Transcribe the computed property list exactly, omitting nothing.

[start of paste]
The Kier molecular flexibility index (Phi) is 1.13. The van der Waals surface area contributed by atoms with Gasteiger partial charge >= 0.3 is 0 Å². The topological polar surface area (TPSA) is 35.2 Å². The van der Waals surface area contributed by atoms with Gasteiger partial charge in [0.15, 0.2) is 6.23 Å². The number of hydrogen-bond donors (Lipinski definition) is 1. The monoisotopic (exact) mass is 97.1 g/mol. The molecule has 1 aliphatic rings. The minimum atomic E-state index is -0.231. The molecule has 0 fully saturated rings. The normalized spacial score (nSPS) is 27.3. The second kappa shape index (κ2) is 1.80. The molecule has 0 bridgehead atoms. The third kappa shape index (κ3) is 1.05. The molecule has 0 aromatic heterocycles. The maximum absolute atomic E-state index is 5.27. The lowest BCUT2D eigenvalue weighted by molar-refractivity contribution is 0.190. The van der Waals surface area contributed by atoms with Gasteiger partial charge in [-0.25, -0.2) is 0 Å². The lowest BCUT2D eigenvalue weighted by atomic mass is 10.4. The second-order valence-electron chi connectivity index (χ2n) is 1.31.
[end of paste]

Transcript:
The Kier molecular flexibility index (Phi) is 1.13. The van der Waals surface area contributed by atoms with Gasteiger partial charge >= 0.3 is 0 Å². The topological polar surface area (TPSA) is 35.2 Å². The van der Waals surface area contributed by atoms with Gasteiger partial charge in [0.15, 0.2) is 6.23 Å². The number of hydrogen-bond donors (Lipinski definition) is 1. The monoisotopic (exact) mass is 97.1 g/mol. The molecule has 1 aliphatic rings. The minimum atomic E-state index is -0.231. The molecule has 0 fully saturated rings. The normalized spacial score (nSPS) is 27.3. The second kappa shape index (κ2) is 1.80. The molecule has 0 bridgehead atoms. The third kappa shape index (κ3) is 1.05. The molecule has 0 aromatic heterocycles. The maximum absolute atomic E-state index is 5.27. The lowest BCUT2D eigenvalue weighted by molar-refractivity contribution is 0.190. The van der Waals surface area contributed by atoms with Gasteiger partial charge in [-0.25, -0.2) is 0 Å². The lowest BCUT2D eigenvalue weighted by atomic mass is 10.4. The second-order valence-electron chi connectivity index (χ2n) is 1.31.